In 1976 a Czechoslovakian team including six Slovan players won the European title in the European Championships held in Belgrade. Gold medals were given to coach Vengloš, Alexander Vencel, Jozef Čapkovič, Koloman Gogh, Marián Masný, Anton Ondruš, Ján Pivarník, and Ján Švehlík. From the 1977–78 season Slovan were declining. In the 1984–85 season Slovan, led by coaches Ján Hucko and Jozef Obert, left the highest level of competition and were relegated to the Slovakian National League.

After three seasons spent in the Slovakian National League, Slovan Bratislava were able to return to national competition. In season 1987–88 the team returned to the top leagues under the leadership of coaches Ján Zachar and Jozef Jankech, who later coached the Slovak national team. Dušan Galis was the coach from 1977 to 1981. In 1991–92 Slovan Bratislava won the Czechoslovak title for the last time. Among the stars on the team were Peter Dubovský, Dušan Tittel, Ladislav Pecko, Vladimir Kinder, Miloš Glonek, Tomáš Stúpala, and Alexander Vencel (junior).

Slovak leagueEdit

Slovan won titles in the Slovak league in the 1993–94, 1994–95 and 1995–96 seasons. For the next two years, MFK Košice won the title. Slovan returned to the Slovak throne in the 1998–99 season. The stars of the team included coach Stanislav Griga and players Róbert Tomaschek, Miroslav König, Stanislav Varga, Tibor Jančula, and Ladislav Pecko. In the next few years the club's performance was below par and they were in trouble financially. They were forced to sell some of their best players. At the end of the 2003–04 season, the team was relegated to the Slovak Second League, where they spent two seasons. After two years, in the 2010–11 season Slovan won the double with coach Karel Jarolím.

StadiumsEdit

Tehelné pole , Slovans previous stadium , had a capacity of 30,085 spectators,[2] and was 105 m long and 68 m wide.[3]

 
Tehelné pole (old)

The stadium was built during the first Slovak Republic, when Nazi Germany occupied Petržalka in 1938 and Bratislava lost almost all of its sporting facilities.[4] The construction lasted from 1939 to 1944 and the stadium became home ground for Slovan Bratislava. The stadium was officially opened in September 1940 with 25,000 places, and the first international match was played on 27 October 1940, with Slovan Bratislava playing against Hertha Berlin, ending in 2–2 tie. The old stadium underwent reconstruction in 1961, which added second tribune, boosting its capacity to 45,000 and modernising by adding score table, artificial light and revamping the field.[5] However, the stadium could hold up even 50,000 spectators, and just before breakup of Czechoslovakia, it was the largest one in use (Strahov Stadium in Prague had a capacity of 220,000 but was disused in the 1990s) and was the home ground for Czechoslovak national team.[6] The stadium was reconstructed once more in the 1990s to the "all-seater" stadium, reducing the capacity into 30,000.[6] After this, the Tehelné pole stadium was the second-largest in Slovakia after Všešportový areál in Košice, however, that stadium is now disused. In 2005–06, it was also used as the "home" ground for FC Artmedia Bratislava in that club's Champions League and UEFA Cup campaigns, as Artmedia's own ground did not meet minimum standards for UEFA competition. The current stadium (Pasienky) will be demolished and a new one with the capacity of 22 500 people will be built until the end of 2018, costing around 68 million Euro.[7] The need for a new stadium stems from the UEFA rules, which require to play international matches on stadiums of certain standards from 2008, however, Slovakia lacks these stadiums so far.[7]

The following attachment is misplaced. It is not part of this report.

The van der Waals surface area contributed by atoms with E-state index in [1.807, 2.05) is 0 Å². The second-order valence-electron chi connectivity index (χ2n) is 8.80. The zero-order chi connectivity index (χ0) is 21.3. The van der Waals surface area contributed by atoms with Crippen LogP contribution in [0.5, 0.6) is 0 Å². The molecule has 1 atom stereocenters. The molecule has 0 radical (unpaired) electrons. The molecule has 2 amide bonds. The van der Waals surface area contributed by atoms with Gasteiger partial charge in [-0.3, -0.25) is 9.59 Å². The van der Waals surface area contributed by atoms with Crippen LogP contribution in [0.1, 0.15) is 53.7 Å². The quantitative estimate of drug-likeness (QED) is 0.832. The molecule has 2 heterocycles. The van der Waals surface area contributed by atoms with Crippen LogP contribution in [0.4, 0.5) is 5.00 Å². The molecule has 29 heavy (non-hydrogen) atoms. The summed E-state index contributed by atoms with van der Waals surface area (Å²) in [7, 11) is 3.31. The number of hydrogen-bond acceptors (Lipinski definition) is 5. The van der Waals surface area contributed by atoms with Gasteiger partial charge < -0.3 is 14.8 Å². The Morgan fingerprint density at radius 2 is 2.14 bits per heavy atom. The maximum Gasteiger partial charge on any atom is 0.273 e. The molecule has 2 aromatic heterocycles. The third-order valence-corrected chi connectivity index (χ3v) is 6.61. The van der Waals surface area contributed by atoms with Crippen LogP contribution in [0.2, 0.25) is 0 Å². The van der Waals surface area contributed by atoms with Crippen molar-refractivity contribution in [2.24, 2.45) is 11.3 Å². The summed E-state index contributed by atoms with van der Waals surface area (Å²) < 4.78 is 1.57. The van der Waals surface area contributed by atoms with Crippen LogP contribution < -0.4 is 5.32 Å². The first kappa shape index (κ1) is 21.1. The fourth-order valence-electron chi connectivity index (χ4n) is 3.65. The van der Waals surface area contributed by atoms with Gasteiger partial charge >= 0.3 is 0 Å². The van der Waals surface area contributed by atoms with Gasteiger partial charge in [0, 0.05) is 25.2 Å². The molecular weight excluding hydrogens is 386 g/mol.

Temporarily, Slovans home ground was Pasienky (2009–2018). Štadión Pasienky is a multi-purpose stadium in Bratislava, Slovakia. The stadium holds 11,591 people.

New stadiumEdit

 
Tehelné Pole

The new stadium of Slovan Bratislava at Tehelné pole is already completed. The stadium was opened on 3 March 2019 with a ceremony before the derby match against Spartak Trnava. The new stadium is rising at the same place where Slovan has its original home and earned so many achievements. It is a locality, which is typically connected with sports activities in Bratislava. The last match in the previous stadium at Tehelné pole was played in November 2009. In September 2016, after many years of negotiations and discussion, the building of the new stadium begun. The capacity of the new stadium is 22,500 spectators and will fulfil UEFA 4-star category criteria. The cost of construction for the stadium is an estimated €75.2m.

Supporters and rivalriesEdit

 
Slovan fans are called Ultras Slovan

The main ultras group is called Ultras Slovan or Sektor C according to the section in which they are situated during home matches. Previously, the main ultras group was called Belasá šlachta (Sky-blue aristocracy). The major hooligan firm is called Ultras Slovan Pressburg.

Slovan supporters maintain friendly relations with fans of Zbrojovka Brno and Austria Wien[8] as well as Polish club Wisła Kraków.